UN Expert Mechanism's Visit to Brazil
The International Independent Expert Mechanism to Advance Racial Justice and Equality in the Context of Law Enforcement (EMLER) will visit Brazil from November 27 – December 8, 2023. During the mission, the Expert Mechanism will travel to different cities around the country to meet with national stakeholders, including government officials, law enforcement authorities, civil society organisations, United Nations representatives, academics, lawyers, survivors of police violence and families of victims.
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To get involved (Brazilian organizations only), contact Emerson Caetano at email@example.com or Nayara Khaly at firstname.lastname@example.org
The Expert Mechanism seeks to understand Brazil’s efforts in combatting structural and institutional racism, the excessive use of force, and other human rights violations by law enforcement against Africans and people of African descent, in the spirit of cooperation and dialogue.
During the visit, the Expert Mechanism will study:
Systemic racism as a root cause of excessive use of force and other human rights violations by law enforcement against Africans and people of African descent.
Access to justice, accountability, and redress for excessive use of force and other human rights violations by law enforcement officials against Africans and people of African descent.
Alignment of domestic laws, policies, and practices on the use of force by law enforcement officials and in the criminal justice system with international human rights norms and standards.
Good practices and lessons learned related to laws, policies and practices on racial justice and equality in the context of law enforcement and the justice system.
Objectives of the Visit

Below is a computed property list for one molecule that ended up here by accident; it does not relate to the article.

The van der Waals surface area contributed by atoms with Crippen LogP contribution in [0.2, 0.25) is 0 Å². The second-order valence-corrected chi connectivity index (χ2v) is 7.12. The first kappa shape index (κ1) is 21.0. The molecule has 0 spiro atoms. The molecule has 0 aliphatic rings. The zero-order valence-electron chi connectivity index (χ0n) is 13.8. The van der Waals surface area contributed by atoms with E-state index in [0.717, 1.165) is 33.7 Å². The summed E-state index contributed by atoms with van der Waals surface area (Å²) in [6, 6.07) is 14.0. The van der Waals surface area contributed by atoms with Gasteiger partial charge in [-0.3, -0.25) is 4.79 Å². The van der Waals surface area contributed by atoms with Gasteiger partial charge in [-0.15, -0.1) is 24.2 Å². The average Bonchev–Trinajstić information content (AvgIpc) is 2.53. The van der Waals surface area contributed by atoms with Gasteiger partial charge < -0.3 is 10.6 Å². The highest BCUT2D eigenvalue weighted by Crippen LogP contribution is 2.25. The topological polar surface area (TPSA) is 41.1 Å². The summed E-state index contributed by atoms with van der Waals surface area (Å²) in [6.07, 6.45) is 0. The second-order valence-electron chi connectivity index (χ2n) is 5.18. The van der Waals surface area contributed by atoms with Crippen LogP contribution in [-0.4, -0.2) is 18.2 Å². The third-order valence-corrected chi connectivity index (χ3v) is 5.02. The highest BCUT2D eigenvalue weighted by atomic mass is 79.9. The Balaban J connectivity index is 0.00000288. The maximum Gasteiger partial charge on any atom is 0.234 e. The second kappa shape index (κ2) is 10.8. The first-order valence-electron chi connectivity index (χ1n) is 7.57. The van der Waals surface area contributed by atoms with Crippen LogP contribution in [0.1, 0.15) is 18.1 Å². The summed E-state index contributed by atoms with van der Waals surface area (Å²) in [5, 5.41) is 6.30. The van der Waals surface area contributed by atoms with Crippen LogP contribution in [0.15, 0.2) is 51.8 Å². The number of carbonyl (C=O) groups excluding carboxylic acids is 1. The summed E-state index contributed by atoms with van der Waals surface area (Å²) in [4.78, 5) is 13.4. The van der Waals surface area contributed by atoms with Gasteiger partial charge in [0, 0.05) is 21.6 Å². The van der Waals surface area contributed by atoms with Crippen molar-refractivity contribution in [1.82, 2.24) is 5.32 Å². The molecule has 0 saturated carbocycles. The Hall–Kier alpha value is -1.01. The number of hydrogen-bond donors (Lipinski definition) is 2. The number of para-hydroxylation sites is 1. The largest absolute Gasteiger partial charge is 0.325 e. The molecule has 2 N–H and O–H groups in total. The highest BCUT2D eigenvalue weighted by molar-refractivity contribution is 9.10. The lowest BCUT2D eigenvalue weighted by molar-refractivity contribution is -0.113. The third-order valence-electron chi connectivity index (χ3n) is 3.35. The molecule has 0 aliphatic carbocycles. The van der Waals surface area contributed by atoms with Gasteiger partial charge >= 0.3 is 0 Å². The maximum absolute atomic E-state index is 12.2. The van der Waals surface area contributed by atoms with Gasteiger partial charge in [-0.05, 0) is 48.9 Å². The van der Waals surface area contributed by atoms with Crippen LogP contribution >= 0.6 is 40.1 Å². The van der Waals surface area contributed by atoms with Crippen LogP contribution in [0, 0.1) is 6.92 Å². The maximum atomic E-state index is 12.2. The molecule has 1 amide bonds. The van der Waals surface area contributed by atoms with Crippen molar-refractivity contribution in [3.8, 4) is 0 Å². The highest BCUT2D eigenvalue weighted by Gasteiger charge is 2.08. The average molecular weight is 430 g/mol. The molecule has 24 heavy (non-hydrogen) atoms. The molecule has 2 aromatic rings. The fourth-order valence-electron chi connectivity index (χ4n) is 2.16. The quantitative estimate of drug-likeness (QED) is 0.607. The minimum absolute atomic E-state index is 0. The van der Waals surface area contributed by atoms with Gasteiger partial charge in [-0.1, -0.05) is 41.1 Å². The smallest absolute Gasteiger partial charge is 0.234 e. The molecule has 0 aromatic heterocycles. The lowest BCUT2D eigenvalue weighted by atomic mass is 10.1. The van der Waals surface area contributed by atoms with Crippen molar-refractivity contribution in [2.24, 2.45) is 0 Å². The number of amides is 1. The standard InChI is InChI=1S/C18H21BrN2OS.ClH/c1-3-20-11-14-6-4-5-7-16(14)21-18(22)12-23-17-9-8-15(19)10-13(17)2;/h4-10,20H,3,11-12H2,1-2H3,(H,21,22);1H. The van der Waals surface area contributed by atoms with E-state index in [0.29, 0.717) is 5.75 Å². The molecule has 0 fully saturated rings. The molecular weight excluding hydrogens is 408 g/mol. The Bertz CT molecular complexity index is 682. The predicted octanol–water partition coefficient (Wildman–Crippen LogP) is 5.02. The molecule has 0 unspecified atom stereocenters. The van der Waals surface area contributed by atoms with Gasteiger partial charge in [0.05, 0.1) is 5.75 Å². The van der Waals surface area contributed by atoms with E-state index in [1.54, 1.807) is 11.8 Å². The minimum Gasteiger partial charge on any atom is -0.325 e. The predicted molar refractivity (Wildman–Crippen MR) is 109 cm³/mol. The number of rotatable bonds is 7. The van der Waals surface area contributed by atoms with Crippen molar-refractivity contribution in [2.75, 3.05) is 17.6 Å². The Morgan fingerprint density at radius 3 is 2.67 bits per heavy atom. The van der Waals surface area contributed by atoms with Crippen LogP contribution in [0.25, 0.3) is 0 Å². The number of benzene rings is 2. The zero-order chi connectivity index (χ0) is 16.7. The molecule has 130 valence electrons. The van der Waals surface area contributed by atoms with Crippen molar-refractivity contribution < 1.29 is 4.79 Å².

International Independent Experts Mechanism
International Independent Experts Mechanism
EMLER is a United Nations mechanism created in 2021 by the Human Rights Council to specifically focus on the “promotion and protection of the human rights and fundamental freedoms of Africans and of people of African descent against excessive use of force and other human rights violations by law enforcement officers through transformative change for racial justice and equality.”
Meet our U.S. Visit Team
Emerson Caetano is the coordinator of the EMLER visit to Brazil, he has relevant experience helping civil society organizations advocating in the International Human Rights System. He worked for the UN Human Rights Office as a focal point for racial themes in South America, assisting the regional hearing of EMLER in Santiago, Chile.
Emerson Caetano is an international analyst working within the United Nations to strengthen anti-racist narratives worldwide, he holds a Bachelor’s degree in International Affairs from Rio de Janeiro State University. Emerson is a dynamic professional with a proven ability to deliver projects focused on minority issues. During the pandemic, Emerson has produced several articles about race and human rights, with titles such as The Marginalization of Non-White Refugees in Brazil, and Funk as a Humanitarian Tool in Rio’s Favelas. He also has articles published by Estadão and Folha de São Paulo, two important Brazilian press venues.
Emerson Caetano has been working for the Brazilian Civil Society since 2013, he participated in several international leadership training for young people working with social impact. He is a Senior Fellow for the United Nations International Decade for People of African Descent, a Fellow of the Columbia Global Thought Committee, and a former Grantee of the Open Society Latin America Program. Emerson Caetano worked on programmatic missions for the Canadian Consulate in Brazil, the Fundación Ciudadanía Inteligente in Chile, and ActionAid Brazil.
Nayara Khaly is joining the UN Antiracism Coalition as its Fellow in 2023 from São Paulo, Brasil. She is an International Relations Master’s degree student at the Federal University of ABC (UFABC) and holds a Bachelor’s degree in International Affairs from São Paulo State University (UNESP).
Nayara is engaged in Migration Rights academic research and social justice activism through the intersectionalities of gender and race in South America. Previously, she worked with NGOs focused on children and adolescents’ education and as an Afro-Brazilian culture teacher. She has extensive experience working as a parliamentary advisor for the state legislator Erica Malunguinho at the Legislative Assembly of São Paulo, focusing on the development of race, gender, and sexuality policies.